“That businesspeople buy low and sell high in a particularly alert and advantageous way does not make them bad unless all trading is bad, unless when you yourself shop prudently you are bad, unless any tall poppy needs to be cut down, unless we wish to run our ethical lives on the sin of envy.”
". . . In fact, they were so unperturbed that 58 percent said they pretended to believe in Santa after realizing the truth—so as not to disappoint their parents."
Abrahman Lincoln was nervous, the floor of the U. S. House of Representatives int eh 1840s was not a particularly pleasant place to give a speech—especially the first major effort of a freshman congressman's career. The chamber was designed to resemble the Roman Pantheon, framed by marble pillars and crimson drapes, but it reminded more than one visitor of an unruly schoolhouse. Members kicked their heels up on the mahogany desks, hollered at the speaker, rustled newspapers, puffed on cigars, and spat tobacco juice on the filthy carpet. The noise, amplified by a cavernous, sixty-foot ceiling, remined one visitor of "a hundred swarms of bees." One of Lincoln's fellow Illinoisans complained that he "would prefer speaking in a pig pen with 500 hogs squealing", or talking "to a mob when a fight is going on" than trying to keep the attention of his colleagues. It was, he recalled, "the most stupid place generally I was ever it."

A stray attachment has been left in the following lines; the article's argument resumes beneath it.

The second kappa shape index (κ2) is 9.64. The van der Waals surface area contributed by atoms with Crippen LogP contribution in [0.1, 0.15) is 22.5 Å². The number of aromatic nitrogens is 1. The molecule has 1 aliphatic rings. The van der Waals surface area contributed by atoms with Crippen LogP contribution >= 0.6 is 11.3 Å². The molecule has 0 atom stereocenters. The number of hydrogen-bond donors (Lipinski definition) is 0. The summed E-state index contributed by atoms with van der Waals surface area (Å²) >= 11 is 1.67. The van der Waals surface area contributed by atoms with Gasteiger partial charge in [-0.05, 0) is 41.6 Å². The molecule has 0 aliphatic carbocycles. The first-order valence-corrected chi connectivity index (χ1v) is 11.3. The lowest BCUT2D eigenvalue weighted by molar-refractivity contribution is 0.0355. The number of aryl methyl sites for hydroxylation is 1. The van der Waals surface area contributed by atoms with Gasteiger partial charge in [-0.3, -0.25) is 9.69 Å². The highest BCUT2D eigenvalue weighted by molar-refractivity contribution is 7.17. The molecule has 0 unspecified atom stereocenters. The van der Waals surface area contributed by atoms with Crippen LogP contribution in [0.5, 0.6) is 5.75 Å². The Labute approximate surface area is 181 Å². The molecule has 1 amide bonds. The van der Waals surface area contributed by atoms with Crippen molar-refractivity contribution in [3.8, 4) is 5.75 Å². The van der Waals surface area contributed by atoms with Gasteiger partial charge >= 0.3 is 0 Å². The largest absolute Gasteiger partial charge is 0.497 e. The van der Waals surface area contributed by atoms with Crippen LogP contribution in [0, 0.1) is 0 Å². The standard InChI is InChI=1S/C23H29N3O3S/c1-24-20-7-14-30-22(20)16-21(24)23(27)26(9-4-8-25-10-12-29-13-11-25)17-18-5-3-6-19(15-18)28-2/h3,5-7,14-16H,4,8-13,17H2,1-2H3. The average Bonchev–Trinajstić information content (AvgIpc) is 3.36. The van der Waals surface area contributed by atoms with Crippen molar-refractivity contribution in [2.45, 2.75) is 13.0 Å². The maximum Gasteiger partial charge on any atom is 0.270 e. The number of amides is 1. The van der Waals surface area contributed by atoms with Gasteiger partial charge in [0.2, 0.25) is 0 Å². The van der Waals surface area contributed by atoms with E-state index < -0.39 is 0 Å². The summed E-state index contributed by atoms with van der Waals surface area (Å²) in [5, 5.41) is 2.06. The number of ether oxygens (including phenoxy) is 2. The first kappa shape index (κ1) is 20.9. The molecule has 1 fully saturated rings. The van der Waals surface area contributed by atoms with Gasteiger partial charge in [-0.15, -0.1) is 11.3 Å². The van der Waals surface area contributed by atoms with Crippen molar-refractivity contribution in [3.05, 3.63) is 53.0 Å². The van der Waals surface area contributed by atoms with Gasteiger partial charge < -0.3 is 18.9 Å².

Life, as our physicist mother never tired of reminding my sister and me, is a cosmic accident—a view held by better known physicists such as Murry Gell Mann. our universe began 13.7 billion years ago, in what we call the Big Bang. On our planet, with the help of ultraviolet rays and lightening, the chemical building blocks of life developed, leading to the first living cell 3.5 to 4 billion years ago. Starting about 2 billion years ago, sexual reproduction by simple multicellular organisms unleashed waves of evolutionary innovations. About six million years ago, a genetic mutation in chimpanzees led to the first humanlike apes. Homo sapiens appeared extremely recently, 200,000 to 100,000 years ago, dominated other human types around 30,000 years ago, and had spread to most of the planet by around 13,000 years ago. A lot of things had to go right for us to get to this point. But the "Goldilocks" conditions in which we flourish cannot endure indefinitely. To date, around 99.9 percent of all species over to have inhabited Earth have become extinct.
-Niall Ferguson, Doom: The Politics of Catastrophe